Course Outline

segmentGetting Started (Don't Skip This Part)

segmentStatistics and Data Science: A Modeling Approach

segmentPART I: EXPLORING VARIATION

segmentChapter 1  Welcome to Statistics: A Modeling Approach

segmentChapter 2  Understanding Data

segmentChapter 3  Examining Distributions

segmentChapter 4  Explaining Variation

segmentPART II: MODELING VARIATION

segmentChapter 5  A Simple Model

segmentChapter 6  Quantifying Error

segmentChapter 7  Adding an Explanatory Variable to the Model

segmentChapter 8  Models with a Quantitative Explanatory Variable

segmentPART III: EVALUATING MODELS

segmentChapter 9  The Logic of Inference

segmentChapter 10  Model Comparison with F

segmentChapter 11  Parameter Estimation and Confidence Intervals

segmentPART IV: MULTIVARIATE MODELS

segmentChapter 12  Introduction to Multivariate Models

12.9 Using the Sampling Distribution of F

segmentChapter 13  Multivariate Model Comparisons

segmentFinishing Up (Don't Skip This Part!)

segmentResources
list College / Advanced Statistics and Data Science (ABCD)
12.9 Using the Sampling Distribution of F
We look at the xaxis (that represents values of f
) to figure out where the sample F would fall. The sample F of 17 would be pretty far away from the bulk of the Fs in the sampling distribution (which are mostly between 0 and 5).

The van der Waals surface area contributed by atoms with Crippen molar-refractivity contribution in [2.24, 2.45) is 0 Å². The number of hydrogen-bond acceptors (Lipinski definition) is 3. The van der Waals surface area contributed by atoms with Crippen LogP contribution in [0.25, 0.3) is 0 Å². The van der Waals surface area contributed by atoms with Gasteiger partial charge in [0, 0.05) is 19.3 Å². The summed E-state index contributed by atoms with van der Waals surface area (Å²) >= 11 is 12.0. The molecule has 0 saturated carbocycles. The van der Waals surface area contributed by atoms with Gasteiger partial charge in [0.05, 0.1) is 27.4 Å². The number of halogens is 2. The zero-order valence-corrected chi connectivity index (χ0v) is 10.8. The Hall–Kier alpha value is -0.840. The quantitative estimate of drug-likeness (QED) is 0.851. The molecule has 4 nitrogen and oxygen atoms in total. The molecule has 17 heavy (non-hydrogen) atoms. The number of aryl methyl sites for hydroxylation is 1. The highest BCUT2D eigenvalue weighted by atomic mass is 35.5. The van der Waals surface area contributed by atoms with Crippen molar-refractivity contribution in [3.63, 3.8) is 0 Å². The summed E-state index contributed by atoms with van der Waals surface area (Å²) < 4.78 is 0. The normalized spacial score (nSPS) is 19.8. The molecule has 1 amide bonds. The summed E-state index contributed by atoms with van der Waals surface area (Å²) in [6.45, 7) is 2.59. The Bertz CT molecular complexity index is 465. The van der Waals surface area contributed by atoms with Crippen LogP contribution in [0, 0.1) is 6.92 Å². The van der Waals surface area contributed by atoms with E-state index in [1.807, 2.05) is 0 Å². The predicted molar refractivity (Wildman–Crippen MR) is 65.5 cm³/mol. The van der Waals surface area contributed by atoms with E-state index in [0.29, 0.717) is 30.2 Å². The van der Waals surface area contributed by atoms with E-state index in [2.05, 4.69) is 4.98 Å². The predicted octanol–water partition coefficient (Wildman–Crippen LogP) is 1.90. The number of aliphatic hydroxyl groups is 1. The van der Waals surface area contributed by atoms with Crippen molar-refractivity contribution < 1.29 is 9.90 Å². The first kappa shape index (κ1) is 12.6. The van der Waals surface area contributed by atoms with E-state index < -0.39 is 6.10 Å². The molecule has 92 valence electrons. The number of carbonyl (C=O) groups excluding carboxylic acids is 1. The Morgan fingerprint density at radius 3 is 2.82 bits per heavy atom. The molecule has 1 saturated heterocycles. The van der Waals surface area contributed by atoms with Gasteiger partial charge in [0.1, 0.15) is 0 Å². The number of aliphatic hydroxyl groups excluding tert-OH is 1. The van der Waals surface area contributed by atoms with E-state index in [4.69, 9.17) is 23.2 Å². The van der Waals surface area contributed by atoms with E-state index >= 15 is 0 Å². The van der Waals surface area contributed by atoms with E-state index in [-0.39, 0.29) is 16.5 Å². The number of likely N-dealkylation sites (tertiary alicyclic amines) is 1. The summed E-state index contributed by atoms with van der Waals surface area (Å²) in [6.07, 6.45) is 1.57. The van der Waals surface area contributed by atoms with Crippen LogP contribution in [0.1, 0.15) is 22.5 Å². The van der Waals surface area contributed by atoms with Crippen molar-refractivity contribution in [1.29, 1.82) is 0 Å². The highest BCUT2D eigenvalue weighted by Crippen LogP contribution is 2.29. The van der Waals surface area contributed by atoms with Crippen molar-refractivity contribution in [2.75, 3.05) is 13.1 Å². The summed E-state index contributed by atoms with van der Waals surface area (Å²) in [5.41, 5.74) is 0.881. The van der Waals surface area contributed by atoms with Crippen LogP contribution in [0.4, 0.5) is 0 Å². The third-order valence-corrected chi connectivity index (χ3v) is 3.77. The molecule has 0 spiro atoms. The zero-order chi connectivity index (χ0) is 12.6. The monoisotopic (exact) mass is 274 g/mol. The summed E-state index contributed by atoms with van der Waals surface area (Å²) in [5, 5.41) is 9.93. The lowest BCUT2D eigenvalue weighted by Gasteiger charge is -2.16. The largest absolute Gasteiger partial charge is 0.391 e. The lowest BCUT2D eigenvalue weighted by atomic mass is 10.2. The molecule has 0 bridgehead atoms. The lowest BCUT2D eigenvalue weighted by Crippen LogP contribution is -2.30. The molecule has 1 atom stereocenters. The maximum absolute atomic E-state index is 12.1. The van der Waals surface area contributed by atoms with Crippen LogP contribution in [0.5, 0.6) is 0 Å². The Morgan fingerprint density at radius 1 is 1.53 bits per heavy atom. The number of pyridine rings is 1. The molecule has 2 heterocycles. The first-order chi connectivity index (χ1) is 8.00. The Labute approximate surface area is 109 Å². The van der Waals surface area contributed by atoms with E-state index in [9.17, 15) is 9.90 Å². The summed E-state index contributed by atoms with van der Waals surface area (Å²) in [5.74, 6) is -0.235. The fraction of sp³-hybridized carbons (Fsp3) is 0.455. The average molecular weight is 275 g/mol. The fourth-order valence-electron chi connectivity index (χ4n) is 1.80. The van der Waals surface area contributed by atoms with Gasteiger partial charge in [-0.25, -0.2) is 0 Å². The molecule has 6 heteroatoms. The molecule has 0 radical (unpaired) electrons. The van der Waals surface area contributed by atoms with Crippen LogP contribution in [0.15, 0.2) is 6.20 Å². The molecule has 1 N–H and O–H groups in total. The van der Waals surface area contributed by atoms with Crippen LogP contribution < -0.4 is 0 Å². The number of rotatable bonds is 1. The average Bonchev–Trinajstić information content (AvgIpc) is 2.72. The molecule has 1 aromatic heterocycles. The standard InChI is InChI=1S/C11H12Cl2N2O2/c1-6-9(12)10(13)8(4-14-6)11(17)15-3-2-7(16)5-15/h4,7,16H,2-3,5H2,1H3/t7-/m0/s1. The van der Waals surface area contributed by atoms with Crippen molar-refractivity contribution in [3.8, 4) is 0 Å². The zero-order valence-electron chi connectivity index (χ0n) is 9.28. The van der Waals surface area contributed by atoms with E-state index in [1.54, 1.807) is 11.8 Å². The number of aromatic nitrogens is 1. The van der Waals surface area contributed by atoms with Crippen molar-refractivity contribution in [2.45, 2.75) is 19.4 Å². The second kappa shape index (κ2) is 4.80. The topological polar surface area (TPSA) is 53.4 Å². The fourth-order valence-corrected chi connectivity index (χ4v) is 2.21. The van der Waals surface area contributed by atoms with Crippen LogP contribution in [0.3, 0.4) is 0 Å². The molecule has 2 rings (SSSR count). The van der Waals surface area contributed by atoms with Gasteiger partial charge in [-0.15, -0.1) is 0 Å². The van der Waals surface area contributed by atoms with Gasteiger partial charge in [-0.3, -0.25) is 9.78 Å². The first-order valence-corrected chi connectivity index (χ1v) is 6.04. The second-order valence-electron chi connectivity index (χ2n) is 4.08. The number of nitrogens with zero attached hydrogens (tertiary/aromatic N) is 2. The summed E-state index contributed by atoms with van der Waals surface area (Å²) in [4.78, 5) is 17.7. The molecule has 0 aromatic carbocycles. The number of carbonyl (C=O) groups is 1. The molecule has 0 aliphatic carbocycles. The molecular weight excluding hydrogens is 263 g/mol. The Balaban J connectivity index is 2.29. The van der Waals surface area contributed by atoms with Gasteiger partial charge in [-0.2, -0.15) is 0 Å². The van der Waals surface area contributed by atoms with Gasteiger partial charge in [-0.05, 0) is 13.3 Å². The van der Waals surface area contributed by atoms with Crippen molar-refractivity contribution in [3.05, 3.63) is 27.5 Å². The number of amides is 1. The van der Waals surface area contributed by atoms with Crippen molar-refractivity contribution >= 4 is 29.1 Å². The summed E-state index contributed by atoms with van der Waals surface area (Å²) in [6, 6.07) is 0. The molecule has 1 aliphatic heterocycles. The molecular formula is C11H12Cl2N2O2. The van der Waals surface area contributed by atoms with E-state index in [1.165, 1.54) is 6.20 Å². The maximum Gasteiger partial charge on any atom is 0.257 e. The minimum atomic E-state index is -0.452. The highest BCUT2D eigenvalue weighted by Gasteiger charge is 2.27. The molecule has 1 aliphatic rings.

Let’s calculate the pvalue from the shuffled sampling distribution of F using tally()
. It should result in a similar number as the pvalue in the model row of the ANOVA table.
require(coursekata)
# delete when coursekatar updated
Smallville < read.csv("https://docs.google.com/spreadsheets/d/e/2PACX1vTUey0jLO87REoQRRGJeG43iN1lkds_lmcnke1fuvS7BTb62jLucJ4WeIt7RW4mfRpk8n5iYvNmgf5l/pub?gid=1024959265&single=true&output=csv")
Smallville$Neighborhood < factor(Smallville$Neighborhood)
Smallville$HasFireplace < factor(Smallville$HasFireplace)
# this calculates sample_f
sample_f < f(PriceK~ Neighborhood + HomeSizeK, data = Smallville)
# this generates a sampling distribution of fs
sdof < do(1000) * f(shuffle(PriceK) ~ Neighborhood + HomeSizeK, data = Smallville)
# use tally to calculate pvalue from the sdof
# remember to set the format as proportion
sample_f < f(PriceK~ Neighborhood + HomeSizeK, data = Smallville)
sdof < do(1000) * f(shuffle(PriceK) ~ Neighborhood + HomeSizeK, data = Smallville)
tally(~ f > sample_f, data = sdof, format = “proportion”)
# temporary SCT
ex() %>% check_error()
f > sample_f
TRUE FALSE
0 1
Finding the pvalue in the ANOVA Table
If we check our ANOVA table (printed below), the value we got from tally()
(0) corresponds to the first row of the p
column.
Analysis of Variance Table (Type III SS)
Model: PriceK ~ Neighborhood + HomeSizeK
SS df MS F PRE p
        
Model (error reduced)  22254.020 2 11127.010 21.364 0.5957 .0000
Neighborhood  16832.423 1 16832.423 32.319 0.5271 .0000
HomeSizeK  10471.705 1 10471.705 20.106 0.4094 .0001
Error (from model)  15103.892 29 520.824
        
Total (empty model)  37357.912 31 1205.094